Should I Take My Probiotics With or Without Food?

Today’s episode is all about probiotics! I tackle questions about potency, survivability, and the best ways to take probiotics so they have maximum effect.

I have two questions today, and I also answer a question I know many people have.

Nancy writes, “Should I take probiotics, flaxseed oil, or both?”

Edensway writes, “I buy my probiotics at Family Dollar stores, but now they are telling me you have to get certain types or they’ll be destroyed by your stomach acid! Is this true?”

I ask (and answer), “What’s the most effective way to take probiotics so they survive their transit to your intestines?”

[If YOU have a nutrition question for me, submit it here!]

Probiotics vs. Flaxseed Oil

Flaxseed oil is a source of the omega-3 fatty acid alpha-linolenic acid, or ALA for short. It has no probiotic properties.

I prefer flaxseeds in whole form, as you get fiber and protein with them too. In either case, unless you avoid fish for specific reasons, I would recommend using fish oil to get your omega-3s in the form of EPA/DHA as they are much more potent.

ALA has only around 10 – 15% the potency of EPA/DHA, because our conversion of it to the active forms is poor.

Potent Probiotics Are Best

Price isn’t what determines a probiotics quality–potency is! Good probiotics will have BILLIONS of CFUs, or colony forming units. Cheap probiotics only have MILLIONS.

1 million is only 1/1000 of 1 billion, so the difference huge!

Since more potent probiotics have more bacteria to ‘spare’, more are likely to survive transit. This is one reason why more expensive probiotics can be more effective.

With or Without Food?

There isn’t a lot of research on this, but at least one study suggests that it actually doesn’t matter–survival rates were very similar!

It did warn not to have your probiotics AFTER a meal, though, as that compromises survivability.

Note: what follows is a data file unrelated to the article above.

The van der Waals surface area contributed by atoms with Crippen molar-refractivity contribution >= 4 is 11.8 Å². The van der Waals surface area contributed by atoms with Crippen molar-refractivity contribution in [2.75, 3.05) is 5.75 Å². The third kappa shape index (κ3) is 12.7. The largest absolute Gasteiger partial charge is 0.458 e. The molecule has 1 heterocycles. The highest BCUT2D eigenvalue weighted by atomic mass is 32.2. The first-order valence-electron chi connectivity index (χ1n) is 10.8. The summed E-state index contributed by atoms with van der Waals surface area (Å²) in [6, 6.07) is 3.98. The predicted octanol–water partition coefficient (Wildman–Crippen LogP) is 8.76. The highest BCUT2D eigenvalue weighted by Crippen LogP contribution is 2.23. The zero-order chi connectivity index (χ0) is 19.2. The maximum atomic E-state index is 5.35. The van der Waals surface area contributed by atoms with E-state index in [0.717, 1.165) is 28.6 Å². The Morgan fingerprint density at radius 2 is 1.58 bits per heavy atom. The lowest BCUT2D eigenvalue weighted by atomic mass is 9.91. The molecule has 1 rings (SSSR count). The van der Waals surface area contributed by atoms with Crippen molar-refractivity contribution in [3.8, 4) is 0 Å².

Ideally, the meal should contain a fat source, which is typical for most meals anyway.

Share your probiotic experience in the comments below! Is there a particular strain you notice better results with?

  • References

    1. Charrois TL, Sandhu G, Vohra S. Probiotics. Pediatr Rev. 2006 Apr;27(4):137-9.
    2. Del Piano M, Carmagnola S, Andorno S, et al. Evaluation of the intestinal colonization by microencapsulated probiotic bacteria in comparison with the same uncoated strains. J Clin Gastroenterol. 2010 Sep;44 Suppl 1:S42-6. doi: 10.1097/MCG.0b013e3181ed0e71.
    3. Huang Y, Adams MC. In vitro assessment of the upper gastrointestinal tolerance of potential probiotic dairy propionibacteria. Int J Food Microbiol. 2004 Mar 15;91(3):253-60.
    4. Tompkins TA, Mainville I, Arcand Y. The impact of meals on a probiotic during transit through a model of the human upper gastrointestinal tract. Benef Microbes. 2011 Dec 1;2(4):295-303. doi: 10.3920/BM2011.0022.

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About the Author

Brian Rigby, MS, CISSN is a health and nutrition writer and author of the recently published book The Multivitamin Lie, which explores how and why food is a better source of health-inducing nutrition than multivitamins. He also writes for Rational Nutrition, a blog dedicated to clarifying confusing topics in nutrition and debunking common myths.

Brian has a master of science in applied clinical nutrition and a specialized certification in sports nutrition. He works with athletes in the Boulder, CO area to harness nutrition in the pursuit of optimal performance.

Brian was a key nutritional science contributor to The Cheat System Diet by Jackie Wicks.

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